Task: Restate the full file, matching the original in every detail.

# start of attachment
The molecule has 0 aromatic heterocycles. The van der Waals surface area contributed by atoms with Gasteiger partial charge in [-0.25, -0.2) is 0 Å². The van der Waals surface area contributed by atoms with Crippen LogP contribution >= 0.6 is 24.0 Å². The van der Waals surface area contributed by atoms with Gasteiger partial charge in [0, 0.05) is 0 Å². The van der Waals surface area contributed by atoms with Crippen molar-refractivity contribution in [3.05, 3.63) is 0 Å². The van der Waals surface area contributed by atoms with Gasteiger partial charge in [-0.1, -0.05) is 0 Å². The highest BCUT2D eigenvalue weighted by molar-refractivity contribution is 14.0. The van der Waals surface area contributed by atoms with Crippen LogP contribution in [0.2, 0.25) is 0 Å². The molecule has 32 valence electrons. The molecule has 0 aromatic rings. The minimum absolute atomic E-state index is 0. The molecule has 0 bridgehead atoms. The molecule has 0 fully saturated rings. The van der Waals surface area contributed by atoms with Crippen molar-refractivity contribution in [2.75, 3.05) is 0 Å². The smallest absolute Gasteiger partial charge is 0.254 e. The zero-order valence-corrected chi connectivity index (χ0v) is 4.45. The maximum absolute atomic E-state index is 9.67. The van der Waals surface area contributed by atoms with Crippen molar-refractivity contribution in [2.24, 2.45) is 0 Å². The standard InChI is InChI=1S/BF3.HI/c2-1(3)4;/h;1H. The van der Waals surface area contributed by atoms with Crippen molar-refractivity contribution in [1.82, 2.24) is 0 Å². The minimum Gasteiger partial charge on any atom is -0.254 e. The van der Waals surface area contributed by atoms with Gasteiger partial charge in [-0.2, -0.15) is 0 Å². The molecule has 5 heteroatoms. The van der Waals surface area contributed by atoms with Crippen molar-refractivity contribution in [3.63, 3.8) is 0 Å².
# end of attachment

The molecule has 0 aromatic heterocycles. The van der Waals surface area contributed by atoms with Gasteiger partial charge in [-0.25, -0.2) is 0 Å². The van der Waals surface area contributed by atoms with Crippen LogP contribution >= 0.6 is 24.0 Å². The van der Waals surface area contributed by atoms with Gasteiger partial charge in [0, 0.05) is 0 Å². The van der Waals surface area contributed by atoms with Crippen molar-refractivity contribution in [3.05, 3.63) is 0 Å². The van der Waals surface area contributed by atoms with Gasteiger partial charge in [-0.1, -0.05) is 0 Å². The highest BCUT2D eigenvalue weighted by molar-refractivity contribution is 14.0. The van der Waals surface area contributed by atoms with Crippen LogP contribution in [0.2, 0.25) is 0 Å². The molecule has 32 valence electrons. The molecule has 0 aromatic rings. The minimum absolute atomic E-state index is 0. The molecule has 0 bridgehead atoms. The molecule has 0 fully saturated rings. The van der Waals surface area contributed by atoms with Crippen molar-refractivity contribution in [2.75, 3.05) is 0 Å². The smallest absolute Gasteiger partial charge is 0.254 e. The zero-order valence-corrected chi connectivity index (χ0v) is 4.45. The maximum absolute atomic E-state index is 9.67. The van der Waals surface area contributed by atoms with Crippen molar-refractivity contribution in [2.24, 2.45) is 0 Å². The standard InChI is InChI=1S/BF3.HI/c2-1(3)4;/h;1H. The van der Waals surface area contributed by atoms with Crippen molar-refractivity contribution in [1.82, 2.24) is 0 Å². The minimum Gasteiger partial charge on any atom is -0.254 e. The van der Waals surface area contributed by atoms with Gasteiger partial charge in [-0.2, -0.15) is 0 Å². The molecule has 5 heteroatoms. The van der Waals surface area contributed by atoms with Crippen molar-refractivity contribution in [3.63, 3.8) is 0 Å².